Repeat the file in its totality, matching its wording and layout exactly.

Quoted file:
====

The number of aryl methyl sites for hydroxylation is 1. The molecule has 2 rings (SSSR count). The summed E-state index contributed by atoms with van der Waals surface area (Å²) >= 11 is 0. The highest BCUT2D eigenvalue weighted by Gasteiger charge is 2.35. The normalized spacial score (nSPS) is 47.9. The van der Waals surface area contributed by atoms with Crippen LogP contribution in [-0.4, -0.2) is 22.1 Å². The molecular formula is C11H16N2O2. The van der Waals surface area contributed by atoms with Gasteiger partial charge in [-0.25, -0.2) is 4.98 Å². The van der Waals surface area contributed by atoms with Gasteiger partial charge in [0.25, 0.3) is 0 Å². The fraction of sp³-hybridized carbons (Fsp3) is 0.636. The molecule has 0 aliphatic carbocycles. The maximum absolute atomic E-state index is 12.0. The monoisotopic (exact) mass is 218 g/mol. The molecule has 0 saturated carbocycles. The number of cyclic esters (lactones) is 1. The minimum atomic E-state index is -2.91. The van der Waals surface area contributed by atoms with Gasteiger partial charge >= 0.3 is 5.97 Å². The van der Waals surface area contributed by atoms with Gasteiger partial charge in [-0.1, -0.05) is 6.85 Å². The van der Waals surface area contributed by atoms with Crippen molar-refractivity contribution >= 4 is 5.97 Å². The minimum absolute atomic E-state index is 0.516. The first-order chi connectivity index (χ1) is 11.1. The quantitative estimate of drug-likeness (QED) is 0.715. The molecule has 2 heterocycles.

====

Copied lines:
The number of aryl methyl sites for hydroxylation is 1. The molecule has 2 rings (SSSR count). The summed E-state index contributed by atoms with van der Waals surface area (Å²) >= 11 is 0. The highest BCUT2D eigenvalue weighted by Gasteiger charge is 2.35. The normalized spacial score (nSPS) is 47.9. The van der Waals surface area contributed by atoms with Crippen LogP contribution in [-0.4, -0.2) is 22.1 Å². The molecular formula is C11H16N2O2. The van der Waals surface area contributed by atoms with Gasteiger partial charge in [-0.25, -0.2) is 4.98 Å². The van der Waals surface area contributed by atoms with Gasteiger partial charge in [0.25, 0.3) is 0 Å². The fraction of sp³-hybridized carbons (Fsp3) is 0.636. The molecule has 0 aliphatic carbocycles. The maximum absolute atomic E-state index is 12.0. The monoisotopic (exact) mass is 218 g/mol. The molecule has 0 saturated carbocycles. The number of cyclic esters (lactones) is 1. The minimum atomic E-state index is -2.91. The van der Waals surface area contributed by atoms with Gasteiger partial charge >= 0.3 is 5.97 Å². The van der Waals surface area contributed by atoms with Gasteiger partial charge in [-0.1, -0.05) is 6.85 Å². The van der Waals surface area contributed by atoms with Crippen molar-refractivity contribution >= 4 is 5.97 Å². The minimum absolute atomic E-state index is 0.516. The first-order chi connectivity index (χ1) is 11.1. The quantitative estimate of drug-likeness (QED) is 0.715. The molecule has 2 heterocycles.